Web 3.0

I read a great piece on Forbes that said Web 3.0 won’t happen because the new breed of companies aren’t thinking about launching on the web. They said in the piece:

These companies – and Instagram is the most topical example at the moment – view the mobile smartphone as the primary (and oftentimes exclusive) platform for their application.  They don’t even think of launching via a web site.  They assume, over time, people will use their mobile applications almost entirely instead of websites.

We will never have Web 3.0, because the Web’s dead.

Another example of this kind of thinking came from Telefónica Digital this week when they launched TU Me. TU Me is a pretty slick app that allows smartphone users to make calls and send messages without using up their quota of call minutes or texts, it uses instead data. For someone like me, who seeks out wifi at any given opportunity, this is great news. For those who are into this space, you will be right in thinking that this product is putting it up to existing apps including Skype, Viber and Whatsapp.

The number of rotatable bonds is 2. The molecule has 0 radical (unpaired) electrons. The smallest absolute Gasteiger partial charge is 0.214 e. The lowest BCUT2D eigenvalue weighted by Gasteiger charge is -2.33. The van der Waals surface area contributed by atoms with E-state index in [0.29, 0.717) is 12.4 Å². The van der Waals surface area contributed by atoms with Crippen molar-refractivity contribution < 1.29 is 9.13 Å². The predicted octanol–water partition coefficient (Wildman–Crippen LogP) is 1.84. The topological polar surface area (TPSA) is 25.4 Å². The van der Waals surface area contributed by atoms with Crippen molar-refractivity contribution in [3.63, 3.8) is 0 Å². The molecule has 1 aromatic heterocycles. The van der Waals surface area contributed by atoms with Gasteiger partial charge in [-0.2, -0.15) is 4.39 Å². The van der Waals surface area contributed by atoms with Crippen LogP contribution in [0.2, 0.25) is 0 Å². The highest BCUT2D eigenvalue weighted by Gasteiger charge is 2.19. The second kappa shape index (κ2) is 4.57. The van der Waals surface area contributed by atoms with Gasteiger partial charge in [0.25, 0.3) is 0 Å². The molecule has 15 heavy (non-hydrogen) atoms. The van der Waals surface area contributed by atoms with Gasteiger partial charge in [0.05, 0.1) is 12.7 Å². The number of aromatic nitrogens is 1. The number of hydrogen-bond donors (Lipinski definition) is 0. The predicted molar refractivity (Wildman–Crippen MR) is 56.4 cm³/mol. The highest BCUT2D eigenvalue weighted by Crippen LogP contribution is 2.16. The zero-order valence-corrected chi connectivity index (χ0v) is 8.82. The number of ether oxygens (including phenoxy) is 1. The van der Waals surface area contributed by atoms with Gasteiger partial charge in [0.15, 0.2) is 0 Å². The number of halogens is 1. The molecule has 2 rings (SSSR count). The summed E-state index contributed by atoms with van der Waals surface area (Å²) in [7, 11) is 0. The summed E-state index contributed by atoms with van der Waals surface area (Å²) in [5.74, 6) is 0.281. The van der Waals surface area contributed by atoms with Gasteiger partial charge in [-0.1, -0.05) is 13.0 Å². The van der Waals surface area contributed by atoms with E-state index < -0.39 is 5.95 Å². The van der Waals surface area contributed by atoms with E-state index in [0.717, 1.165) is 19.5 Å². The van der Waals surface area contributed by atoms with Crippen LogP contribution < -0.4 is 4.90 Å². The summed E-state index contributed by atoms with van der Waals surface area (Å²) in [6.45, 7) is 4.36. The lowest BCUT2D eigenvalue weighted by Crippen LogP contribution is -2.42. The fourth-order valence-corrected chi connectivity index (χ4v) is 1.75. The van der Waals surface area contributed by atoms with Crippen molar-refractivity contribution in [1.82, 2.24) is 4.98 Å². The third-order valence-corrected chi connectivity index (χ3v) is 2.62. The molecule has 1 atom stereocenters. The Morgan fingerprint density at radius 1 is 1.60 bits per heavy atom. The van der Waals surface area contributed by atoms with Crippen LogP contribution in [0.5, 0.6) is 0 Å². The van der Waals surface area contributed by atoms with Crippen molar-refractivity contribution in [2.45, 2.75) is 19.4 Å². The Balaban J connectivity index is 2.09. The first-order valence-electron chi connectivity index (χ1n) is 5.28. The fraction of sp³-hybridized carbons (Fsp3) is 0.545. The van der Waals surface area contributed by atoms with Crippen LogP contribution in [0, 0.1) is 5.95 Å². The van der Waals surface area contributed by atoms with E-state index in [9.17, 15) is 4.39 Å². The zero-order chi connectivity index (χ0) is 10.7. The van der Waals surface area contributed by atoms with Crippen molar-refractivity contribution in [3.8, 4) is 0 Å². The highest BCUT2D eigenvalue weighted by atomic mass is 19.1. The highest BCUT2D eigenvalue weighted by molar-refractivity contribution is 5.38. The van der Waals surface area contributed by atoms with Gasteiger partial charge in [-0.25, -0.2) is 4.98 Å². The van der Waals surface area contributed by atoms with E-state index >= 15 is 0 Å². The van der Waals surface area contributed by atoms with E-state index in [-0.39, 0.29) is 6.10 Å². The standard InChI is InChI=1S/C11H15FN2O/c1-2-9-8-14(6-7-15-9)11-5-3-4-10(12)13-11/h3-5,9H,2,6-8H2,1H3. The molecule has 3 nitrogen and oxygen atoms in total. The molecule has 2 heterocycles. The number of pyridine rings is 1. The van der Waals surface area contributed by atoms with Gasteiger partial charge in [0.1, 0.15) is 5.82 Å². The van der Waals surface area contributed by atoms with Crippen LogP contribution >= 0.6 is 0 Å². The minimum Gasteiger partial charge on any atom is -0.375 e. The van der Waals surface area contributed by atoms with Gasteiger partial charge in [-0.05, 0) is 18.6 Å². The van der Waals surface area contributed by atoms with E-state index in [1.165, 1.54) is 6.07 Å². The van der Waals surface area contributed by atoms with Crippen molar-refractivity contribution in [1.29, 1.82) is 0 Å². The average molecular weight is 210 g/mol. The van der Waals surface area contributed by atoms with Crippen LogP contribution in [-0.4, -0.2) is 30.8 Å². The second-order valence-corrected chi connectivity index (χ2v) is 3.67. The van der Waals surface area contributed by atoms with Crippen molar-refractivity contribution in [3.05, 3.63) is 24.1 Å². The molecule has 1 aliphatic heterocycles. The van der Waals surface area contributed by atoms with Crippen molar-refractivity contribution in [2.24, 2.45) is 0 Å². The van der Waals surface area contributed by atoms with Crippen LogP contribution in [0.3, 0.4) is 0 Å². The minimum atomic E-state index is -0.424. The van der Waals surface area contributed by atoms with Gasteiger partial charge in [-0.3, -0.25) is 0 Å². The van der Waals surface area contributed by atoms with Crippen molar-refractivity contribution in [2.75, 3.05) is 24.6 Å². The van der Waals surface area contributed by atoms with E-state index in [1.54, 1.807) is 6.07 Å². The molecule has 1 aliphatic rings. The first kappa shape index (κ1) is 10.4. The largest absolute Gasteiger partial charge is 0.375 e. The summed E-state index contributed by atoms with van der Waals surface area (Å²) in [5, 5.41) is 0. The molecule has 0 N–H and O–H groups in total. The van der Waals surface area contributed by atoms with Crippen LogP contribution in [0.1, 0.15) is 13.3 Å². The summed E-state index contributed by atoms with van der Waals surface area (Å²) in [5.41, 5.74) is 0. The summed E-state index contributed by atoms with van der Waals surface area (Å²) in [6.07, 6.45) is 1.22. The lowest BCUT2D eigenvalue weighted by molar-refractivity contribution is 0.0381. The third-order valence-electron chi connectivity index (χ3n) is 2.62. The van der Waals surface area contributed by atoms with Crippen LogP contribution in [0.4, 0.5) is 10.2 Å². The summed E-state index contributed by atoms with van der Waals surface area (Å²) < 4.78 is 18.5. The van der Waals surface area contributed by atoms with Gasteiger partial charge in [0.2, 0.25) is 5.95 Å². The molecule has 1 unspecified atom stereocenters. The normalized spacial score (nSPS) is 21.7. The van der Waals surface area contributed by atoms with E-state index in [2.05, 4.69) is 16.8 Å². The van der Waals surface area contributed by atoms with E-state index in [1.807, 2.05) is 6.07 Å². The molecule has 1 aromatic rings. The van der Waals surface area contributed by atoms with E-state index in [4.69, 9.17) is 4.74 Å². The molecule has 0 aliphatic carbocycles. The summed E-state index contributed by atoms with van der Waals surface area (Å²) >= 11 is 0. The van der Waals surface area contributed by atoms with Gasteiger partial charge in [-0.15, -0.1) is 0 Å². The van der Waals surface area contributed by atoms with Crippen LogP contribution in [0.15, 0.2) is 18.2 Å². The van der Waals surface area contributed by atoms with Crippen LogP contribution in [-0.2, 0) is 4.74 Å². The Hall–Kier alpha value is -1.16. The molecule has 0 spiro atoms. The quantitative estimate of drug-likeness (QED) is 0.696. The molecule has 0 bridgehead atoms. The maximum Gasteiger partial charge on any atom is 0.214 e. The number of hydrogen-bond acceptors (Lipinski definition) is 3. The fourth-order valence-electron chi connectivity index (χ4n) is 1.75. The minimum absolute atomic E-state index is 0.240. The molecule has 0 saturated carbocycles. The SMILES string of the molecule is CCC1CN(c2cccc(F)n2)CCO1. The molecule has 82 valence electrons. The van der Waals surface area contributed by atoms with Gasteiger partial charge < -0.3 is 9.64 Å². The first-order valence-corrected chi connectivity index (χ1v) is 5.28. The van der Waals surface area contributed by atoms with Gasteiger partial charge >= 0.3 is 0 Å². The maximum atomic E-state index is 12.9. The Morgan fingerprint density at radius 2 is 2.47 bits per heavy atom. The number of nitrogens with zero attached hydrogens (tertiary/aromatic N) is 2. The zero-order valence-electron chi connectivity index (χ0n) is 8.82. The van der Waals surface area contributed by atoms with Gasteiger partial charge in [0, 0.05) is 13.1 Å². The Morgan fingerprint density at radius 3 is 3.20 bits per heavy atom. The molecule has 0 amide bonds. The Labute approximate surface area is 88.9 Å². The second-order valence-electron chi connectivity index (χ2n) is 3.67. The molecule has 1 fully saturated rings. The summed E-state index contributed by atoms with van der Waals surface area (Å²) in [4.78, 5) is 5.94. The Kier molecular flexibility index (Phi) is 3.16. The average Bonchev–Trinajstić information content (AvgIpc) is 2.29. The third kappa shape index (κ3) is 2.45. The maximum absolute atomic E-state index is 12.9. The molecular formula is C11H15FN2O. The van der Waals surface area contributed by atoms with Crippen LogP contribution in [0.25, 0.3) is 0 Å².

Similar to the likes of Instagram, the TU Me app isn’t looking for people to go to their site, when you go there, it just sends you to the itunes store and download the app. The whole approach is a fascinating one by Telefónica Digital . When you think about it, this app seems like a direct competitor to its O2 brand. But as they say themselves they would : “rather keep the customer than lose them to other products and services”.

Smart.

Telefónica Digital chief Stephen Shurrock recognises the shift in consumer behaviour and consumption: “We’ve seen the growing popularity of communication apps on smartphones but we believe we’ve gone one better with Tu Me using our knowledge and insights of how people use their devices,”

There is a fundamental shift in things, with an estimated 77% of Irish consumers expected to have Smartphones by the end of the year, you have to be thinking about how you engage people on these platforms. Telefónica Digital have. They clearly don’t want to be the kind of company that puts its head in the sand and ignores what is going on around them, thinking it wont affect them (it already is). They don’t want to be at risk of being gone in 5-8 years (as the Forbes article suggests is possible for Google & Facebook, in what is one of my favourite quotes of recent times!):

We think of Google and Facebook as Web gorillas.  They’ll be around forever. Yet, with the rate that the tech world is moving these days, there are good reasons to think both might be gone completely in 5 – 8 years.  Not bankrupt gone, but MySpace gone

What do you think?
Download TU Me here 

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